- Osteoporosis Slideshow Pictures
- Super Foods for Your Bones Slideshow Pictures
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- Osteoporosis FAQs
- Patient Comments: Osteoporosis - Symptoms
- Patient Comments: Osteoporosis - Treatment
- Patient Comments: Osteoporosis - Share Your Experience
- Patient Comments: Osteoporosis - Risk Factors and Causes
- Patient Comments: Osteoporosis - Lifestyle Changes
- Patient Comments: Osteoporosis - Medications
- Patient Comments: Osteoporosis - Complications
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- Osteoporosis facts
- What is osteoporosis?
- What are osteoporosis symptoms and signs?
- What are the consequences of osteoporosis?
- Why is osteoporosis an important public-health issue?
- What factors determine bone strength?
- What are osteoporosis risk factors and causes?
- What tests do health-care professionals use to diagnose osteoporosis?
- What types of specialists treat osteoporosis?
- Who should have bone density testing?
- What is the treatment for osteoporosis, and can osteoporosis be prevented?
- Exercise, quitting cigarettes, and curtailing alcohol
- Calcium supplements for osteoporosis
- Vitamin D for osteoporosis
- Can adding certain foods to one's diet help to prevent osteoporosis?
- Are there foods to avoid when it comes to osteoporosis?
- Hormone therapy (menopausal hormone therapy)
- Medications that prevent bone loss and breakdown
- Choosing an osteoporosis medication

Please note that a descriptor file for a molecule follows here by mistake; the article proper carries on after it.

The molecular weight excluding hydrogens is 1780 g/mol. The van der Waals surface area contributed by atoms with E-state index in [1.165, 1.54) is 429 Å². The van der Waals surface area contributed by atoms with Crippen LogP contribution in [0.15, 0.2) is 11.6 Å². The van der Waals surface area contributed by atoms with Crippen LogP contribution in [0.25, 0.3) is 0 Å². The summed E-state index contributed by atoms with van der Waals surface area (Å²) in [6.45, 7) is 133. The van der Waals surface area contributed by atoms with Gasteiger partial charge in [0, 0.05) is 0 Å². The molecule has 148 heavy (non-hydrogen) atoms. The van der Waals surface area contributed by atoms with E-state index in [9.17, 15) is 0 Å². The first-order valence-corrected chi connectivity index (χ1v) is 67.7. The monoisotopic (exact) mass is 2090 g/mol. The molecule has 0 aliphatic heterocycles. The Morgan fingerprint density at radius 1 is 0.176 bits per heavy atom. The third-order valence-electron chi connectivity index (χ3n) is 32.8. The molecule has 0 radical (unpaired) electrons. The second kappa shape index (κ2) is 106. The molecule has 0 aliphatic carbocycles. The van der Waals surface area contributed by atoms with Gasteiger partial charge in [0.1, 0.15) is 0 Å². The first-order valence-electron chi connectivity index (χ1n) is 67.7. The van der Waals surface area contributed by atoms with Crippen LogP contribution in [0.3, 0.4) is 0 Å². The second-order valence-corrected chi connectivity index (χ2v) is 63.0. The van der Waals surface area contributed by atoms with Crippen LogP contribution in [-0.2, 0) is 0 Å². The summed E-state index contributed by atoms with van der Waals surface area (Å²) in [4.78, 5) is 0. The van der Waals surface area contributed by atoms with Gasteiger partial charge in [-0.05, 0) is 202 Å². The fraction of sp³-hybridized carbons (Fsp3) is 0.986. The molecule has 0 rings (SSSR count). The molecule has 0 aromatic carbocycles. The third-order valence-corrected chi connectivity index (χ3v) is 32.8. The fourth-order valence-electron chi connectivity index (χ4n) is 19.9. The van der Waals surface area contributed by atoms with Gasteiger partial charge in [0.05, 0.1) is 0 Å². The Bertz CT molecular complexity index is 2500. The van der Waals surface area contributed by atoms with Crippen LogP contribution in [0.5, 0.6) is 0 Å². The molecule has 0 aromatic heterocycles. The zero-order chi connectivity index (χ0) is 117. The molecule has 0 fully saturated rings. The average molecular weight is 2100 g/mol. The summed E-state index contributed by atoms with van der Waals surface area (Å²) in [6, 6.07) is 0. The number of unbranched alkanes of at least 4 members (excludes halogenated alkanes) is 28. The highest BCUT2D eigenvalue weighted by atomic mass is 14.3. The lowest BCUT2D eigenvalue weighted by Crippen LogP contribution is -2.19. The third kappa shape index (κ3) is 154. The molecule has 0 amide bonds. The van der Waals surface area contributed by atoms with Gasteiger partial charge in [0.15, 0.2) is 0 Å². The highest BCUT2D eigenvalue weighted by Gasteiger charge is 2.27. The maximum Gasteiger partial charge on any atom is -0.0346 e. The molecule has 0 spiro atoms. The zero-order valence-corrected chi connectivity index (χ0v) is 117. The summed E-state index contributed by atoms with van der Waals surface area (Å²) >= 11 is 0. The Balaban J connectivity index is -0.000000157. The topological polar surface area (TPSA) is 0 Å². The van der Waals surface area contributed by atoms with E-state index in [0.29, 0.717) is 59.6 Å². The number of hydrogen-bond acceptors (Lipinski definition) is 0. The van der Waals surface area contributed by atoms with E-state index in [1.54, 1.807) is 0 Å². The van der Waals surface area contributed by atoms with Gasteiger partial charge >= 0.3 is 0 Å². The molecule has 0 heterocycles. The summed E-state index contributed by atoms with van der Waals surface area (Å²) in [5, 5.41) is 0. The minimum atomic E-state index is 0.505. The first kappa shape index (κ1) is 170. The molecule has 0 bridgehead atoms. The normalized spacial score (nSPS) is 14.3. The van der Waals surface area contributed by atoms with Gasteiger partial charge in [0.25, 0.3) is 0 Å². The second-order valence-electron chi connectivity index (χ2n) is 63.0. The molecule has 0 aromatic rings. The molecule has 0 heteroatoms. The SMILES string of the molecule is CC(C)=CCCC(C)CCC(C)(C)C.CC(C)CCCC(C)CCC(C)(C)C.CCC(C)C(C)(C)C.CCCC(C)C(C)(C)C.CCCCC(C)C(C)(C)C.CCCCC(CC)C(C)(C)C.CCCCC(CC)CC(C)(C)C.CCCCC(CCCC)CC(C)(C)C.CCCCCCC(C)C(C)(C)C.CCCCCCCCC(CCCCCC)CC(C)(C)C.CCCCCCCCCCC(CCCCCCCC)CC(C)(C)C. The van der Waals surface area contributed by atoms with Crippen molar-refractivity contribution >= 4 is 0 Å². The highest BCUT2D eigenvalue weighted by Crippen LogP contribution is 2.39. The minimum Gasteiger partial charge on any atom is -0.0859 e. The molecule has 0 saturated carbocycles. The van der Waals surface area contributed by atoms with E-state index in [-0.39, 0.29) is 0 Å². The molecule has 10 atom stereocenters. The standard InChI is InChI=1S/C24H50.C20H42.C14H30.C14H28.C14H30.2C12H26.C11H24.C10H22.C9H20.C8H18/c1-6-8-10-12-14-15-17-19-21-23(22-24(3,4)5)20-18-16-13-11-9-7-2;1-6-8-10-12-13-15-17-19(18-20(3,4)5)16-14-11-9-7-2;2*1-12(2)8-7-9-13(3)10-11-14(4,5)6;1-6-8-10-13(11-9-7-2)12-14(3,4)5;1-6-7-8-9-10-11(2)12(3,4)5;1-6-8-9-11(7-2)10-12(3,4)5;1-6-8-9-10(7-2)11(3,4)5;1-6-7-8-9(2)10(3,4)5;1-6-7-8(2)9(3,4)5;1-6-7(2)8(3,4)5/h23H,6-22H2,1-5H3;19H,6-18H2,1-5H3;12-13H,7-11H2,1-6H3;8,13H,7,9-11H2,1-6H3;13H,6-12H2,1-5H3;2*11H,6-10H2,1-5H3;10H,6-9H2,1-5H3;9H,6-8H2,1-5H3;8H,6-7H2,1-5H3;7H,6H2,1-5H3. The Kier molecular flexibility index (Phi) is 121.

- Prevention of osteoporosis due to long-term corticosteroids
- Monitoring osteoporosis therapy
- Prevention of hip fractures in elderly people with osteoporosis
- What are complications of osteoporosis?
- What is the prognosis (outlook) for patients with osteoporosis?
Quick GuideOsteoporosis Pictures Slideshow: Are Your Bones at Risk?
What are osteoporosis symptoms and signs?
Osteoporosis can be present without any symptoms for decades because osteoporosis doesn't cause symptoms until bone breaks (fractures). Moreover, some osteoporotic fractures may escape detection for years when they do not cause symptoms. Therefore, patients may not be aware of their osteoporosis until they suffer a painful fracture. The symptom associated with osteoporotic fractures usually is pain; the location of the pain depends on the location of the fracture. The symptoms of osteoporosis in men are similar to the symptoms of osteoporosis in women.
Fractures of the spine (vertebra) can cause severe "band-like" pain that radiates from the back to the sides of the body. Over the years, repeated spinal fractures can lead to chronic lower back pain as well as loss of height and/or curving of the spine due to collapse of the vertebrae. The collapse gives individuals a hunched-back appearance of the upper back, often called a "dowager hump" because it commonly is seen in elderly women.
A fracture that occurs during the course of normal activity is called a minimal trauma, or stress fracture. For example, some patients with osteoporosis develop stress fractures of the feet while walking or stepping off a curb.
Hip fractures typically occur as a result of a fall. With osteoporosis, hip fractures can occur as a result of trivial slip-and-fall accidents. Hip fractures also may heal slowly or poorly after surgical repair because of poor healing of the bone.